So what should you say if you notice your child may be losing weight or seems to have a different approach at the dinner table than before? School counselor Dr. Shari Sevier recommends coming from a place of concern and pointing out what you’ve noticed as a way to get the conversation going. Start with “I’ve noticed that you’ve…”
“Tell them about your concern, and then go to the doctor,” says Dr. Sevier. “With eating disorders you need a multiple team approach and need professionals.”
“Having an unhealthy body image is irregardless of weight,” Dr. Burgert points out. “It’s more conceptual and more broad about a healthy body image and self-esteem.”
And Dr. Burgert has a point. While research shows as many as 10 in 100 young women in the United States have an eating disorder, more than one in three children and adolescents were overweight or obese in 2012. Children who are overweight from a young age have a higher risk for developing chronic diseases like Type 2 diabetes and heart disease. It can be a hard conversation to start, as becoming obese doesn’t happen overnight. Pounds get put on over the course of weeks, months, and even years, but the best approach is to not single out an overweight child.
“My most successful families are the ones who took this on as a family issue,” says Dr. Burgert. “We’re not making you run on the treadmill while we all sit on the couch and eat Cheetos. We’re all going to eat healthy and go on walks together. It’s not a negotiation, it’s a whole family change.”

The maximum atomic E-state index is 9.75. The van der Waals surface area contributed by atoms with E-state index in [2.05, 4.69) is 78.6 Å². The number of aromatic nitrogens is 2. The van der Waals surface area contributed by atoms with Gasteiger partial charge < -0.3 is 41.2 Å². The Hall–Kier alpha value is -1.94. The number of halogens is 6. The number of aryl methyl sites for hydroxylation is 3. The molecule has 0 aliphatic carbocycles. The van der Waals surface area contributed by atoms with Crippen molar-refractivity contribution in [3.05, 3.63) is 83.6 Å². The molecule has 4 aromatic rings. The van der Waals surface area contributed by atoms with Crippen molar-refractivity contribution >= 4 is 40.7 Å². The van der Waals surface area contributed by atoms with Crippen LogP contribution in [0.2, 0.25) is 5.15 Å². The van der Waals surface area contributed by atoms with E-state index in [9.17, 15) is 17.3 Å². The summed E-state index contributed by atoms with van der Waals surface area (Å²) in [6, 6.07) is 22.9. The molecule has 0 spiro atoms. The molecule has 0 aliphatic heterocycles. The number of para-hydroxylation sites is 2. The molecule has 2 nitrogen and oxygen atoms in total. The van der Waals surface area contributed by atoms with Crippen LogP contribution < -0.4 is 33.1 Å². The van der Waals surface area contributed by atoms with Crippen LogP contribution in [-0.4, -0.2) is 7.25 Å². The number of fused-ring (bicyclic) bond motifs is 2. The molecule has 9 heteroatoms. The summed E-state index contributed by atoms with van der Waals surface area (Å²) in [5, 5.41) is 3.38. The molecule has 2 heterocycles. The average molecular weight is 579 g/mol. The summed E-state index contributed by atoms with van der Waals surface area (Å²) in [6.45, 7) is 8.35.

In order to get the whole family involved, Dr. Borba recommends getting your kids involved in food preparation, grocery shopping, and cooking. You can even use a “green, yellow, red” way to categorize foods for your family. Green means “go” - these include vegetables and fruits essentially foods that are O.K. to eat all the time. Yellow are the “slow down” foods, or foods that can be eaten sometimes but not all the time, like refined grains. Red foods should be eaten very infrequently, like a piece of cake once a week.
“Go ahead and print out recipes that would fall into the green or yellow category and make your own cookbook,” Dr. Borba says. Choose those recipes with your children and have them help you shop and prepare the meal so they are invested as well.
It’s not always an easy thing to do, but your influence on your child can be the key to a healthy body image.
“So many of us as adults have so many emotions about our own body image and it’s hard not to translate that on,” says Dr. Burgert. “Talk about how proud you are of your accomplishments, like ‘I read really well’ or ‘I helped that person,’ rather than ‘I look great.’ You need to start with you.”
If you or someone you know needs help or would like more information about the issue, please call the National Eating Disorders Hotline at 1-800-931-2237 or visit http://www.nationaleatingdisorders